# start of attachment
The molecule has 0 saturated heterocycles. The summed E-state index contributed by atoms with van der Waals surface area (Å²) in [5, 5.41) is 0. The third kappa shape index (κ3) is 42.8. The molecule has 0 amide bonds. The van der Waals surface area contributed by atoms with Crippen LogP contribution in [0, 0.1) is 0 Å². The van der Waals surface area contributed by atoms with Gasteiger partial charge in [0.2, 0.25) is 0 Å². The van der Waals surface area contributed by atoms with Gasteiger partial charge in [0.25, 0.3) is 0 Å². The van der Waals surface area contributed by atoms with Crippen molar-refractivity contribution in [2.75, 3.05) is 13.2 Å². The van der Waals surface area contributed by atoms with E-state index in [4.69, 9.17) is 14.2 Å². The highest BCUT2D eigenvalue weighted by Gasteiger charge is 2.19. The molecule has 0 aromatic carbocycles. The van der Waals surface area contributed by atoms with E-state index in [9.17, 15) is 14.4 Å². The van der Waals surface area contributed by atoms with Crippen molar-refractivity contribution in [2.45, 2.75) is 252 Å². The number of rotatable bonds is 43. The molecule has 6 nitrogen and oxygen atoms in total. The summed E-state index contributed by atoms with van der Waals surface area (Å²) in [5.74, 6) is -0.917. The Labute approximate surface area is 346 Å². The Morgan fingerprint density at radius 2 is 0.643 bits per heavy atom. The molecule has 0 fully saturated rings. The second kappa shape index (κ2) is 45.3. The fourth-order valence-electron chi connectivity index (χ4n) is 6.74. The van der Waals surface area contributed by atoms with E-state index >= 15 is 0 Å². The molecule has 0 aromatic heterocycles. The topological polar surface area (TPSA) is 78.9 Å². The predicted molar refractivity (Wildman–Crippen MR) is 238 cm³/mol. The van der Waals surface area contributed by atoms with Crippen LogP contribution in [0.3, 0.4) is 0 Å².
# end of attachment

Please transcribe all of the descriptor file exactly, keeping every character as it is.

The molecule has 0 saturated heterocycles. The summed E-state index contributed by atoms with van der Waals surface area (Å²) in [5, 5.41) is 0. The third kappa shape index (κ3) is 42.8. The molecule has 0 amide bonds. The van der Waals surface area contributed by atoms with Crippen LogP contribution in [0, 0.1) is 0 Å². The van der Waals surface area contributed by atoms with Gasteiger partial charge in [0.2, 0.25) is 0 Å². The van der Waals surface area contributed by atoms with Gasteiger partial charge in [0.25, 0.3) is 0 Å². The van der Waals surface area contributed by atoms with Crippen molar-refractivity contribution in [2.75, 3.05) is 13.2 Å². The van der Waals surface area contributed by atoms with E-state index in [4.69, 9.17) is 14.2 Å². The highest BCUT2D eigenvalue weighted by Gasteiger charge is 2.19. The molecule has 0 aromatic carbocycles. The van der Waals surface area contributed by atoms with E-state index in [9.17, 15) is 14.4 Å². The van der Waals surface area contributed by atoms with Crippen molar-refractivity contribution in [2.45, 2.75) is 252 Å². The number of rotatable bonds is 43. The molecule has 6 nitrogen and oxygen atoms in total. The summed E-state index contributed by atoms with van der Waals surface area (Å²) in [5.74, 6) is -0.917. The Labute approximate surface area is 346 Å². The Morgan fingerprint density at radius 2 is 0.643 bits per heavy atom. The molecule has 0 fully saturated rings. The second kappa shape index (κ2) is 45.3. The fourth-order valence-electron chi connectivity index (χ4n) is 6.74. The van der Waals surface area contributed by atoms with E-state index >= 15 is 0 Å². The molecule has 0 aromatic heterocycles. The topological polar surface area (TPSA) is 78.9 Å². The predicted molar refractivity (Wildman–Crippen MR) is 238 cm³/mol. The van der Waals surface area contributed by atoms with Crippen LogP contribution in [0.3, 0.4) is 0 Å².